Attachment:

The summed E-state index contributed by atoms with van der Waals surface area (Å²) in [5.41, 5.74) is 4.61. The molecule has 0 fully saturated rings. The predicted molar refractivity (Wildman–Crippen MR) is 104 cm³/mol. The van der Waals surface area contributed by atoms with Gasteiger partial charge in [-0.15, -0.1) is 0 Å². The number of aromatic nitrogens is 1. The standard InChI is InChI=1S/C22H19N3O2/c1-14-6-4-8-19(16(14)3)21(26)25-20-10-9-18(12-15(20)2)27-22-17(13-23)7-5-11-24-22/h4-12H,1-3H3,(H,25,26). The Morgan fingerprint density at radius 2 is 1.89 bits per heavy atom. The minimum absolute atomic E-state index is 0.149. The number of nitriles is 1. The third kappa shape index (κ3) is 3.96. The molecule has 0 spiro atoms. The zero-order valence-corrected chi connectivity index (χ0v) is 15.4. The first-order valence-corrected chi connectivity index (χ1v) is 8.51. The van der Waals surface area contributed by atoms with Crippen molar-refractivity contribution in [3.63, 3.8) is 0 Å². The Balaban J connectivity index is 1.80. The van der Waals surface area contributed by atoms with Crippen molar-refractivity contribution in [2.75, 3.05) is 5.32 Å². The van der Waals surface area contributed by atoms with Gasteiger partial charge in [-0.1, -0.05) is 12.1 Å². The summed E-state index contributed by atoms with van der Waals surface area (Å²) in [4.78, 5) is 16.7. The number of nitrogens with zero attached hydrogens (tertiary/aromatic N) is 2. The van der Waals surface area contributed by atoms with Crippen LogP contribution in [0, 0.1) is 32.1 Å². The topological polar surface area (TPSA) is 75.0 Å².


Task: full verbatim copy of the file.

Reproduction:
The summed E-state index contributed by atoms with van der Waals surface area (Å²) in [5.41, 5.74) is 4.61. The molecule has 0 fully saturated rings. The predicted molar refractivity (Wildman–Crippen MR) is 104 cm³/mol. The van der Waals surface area contributed by atoms with Gasteiger partial charge in [-0.15, -0.1) is 0 Å². The number of aromatic nitrogens is 1. The standard InChI is InChI=1S/C22H19N3O2/c1-14-6-4-8-19(16(14)3)21(26)25-20-10-9-18(12-15(20)2)27-22-17(13-23)7-5-11-24-22/h4-12H,1-3H3,(H,25,26). The Morgan fingerprint density at radius 2 is 1.89 bits per heavy atom. The minimum absolute atomic E-state index is 0.149. The number of nitriles is 1. The third kappa shape index (κ3) is 3.96. The molecule has 0 spiro atoms. The zero-order valence-corrected chi connectivity index (χ0v) is 15.4. The first-order valence-corrected chi connectivity index (χ1v) is 8.51. The van der Waals surface area contributed by atoms with Crippen molar-refractivity contribution in [3.63, 3.8) is 0 Å². The Balaban J connectivity index is 1.80. The van der Waals surface area contributed by atoms with Crippen molar-refractivity contribution in [2.75, 3.05) is 5.32 Å². The van der Waals surface area contributed by atoms with Gasteiger partial charge in [-0.1, -0.05) is 12.1 Å². The summed E-state index contributed by atoms with van der Waals surface area (Å²) in [4.78, 5) is 16.7. The number of nitrogens with zero attached hydrogens (tertiary/aromatic N) is 2. The van der Waals surface area contributed by atoms with Crippen LogP contribution in [0, 0.1) is 32.1 Å². The topological polar surface area (TPSA) is 75.0 Å².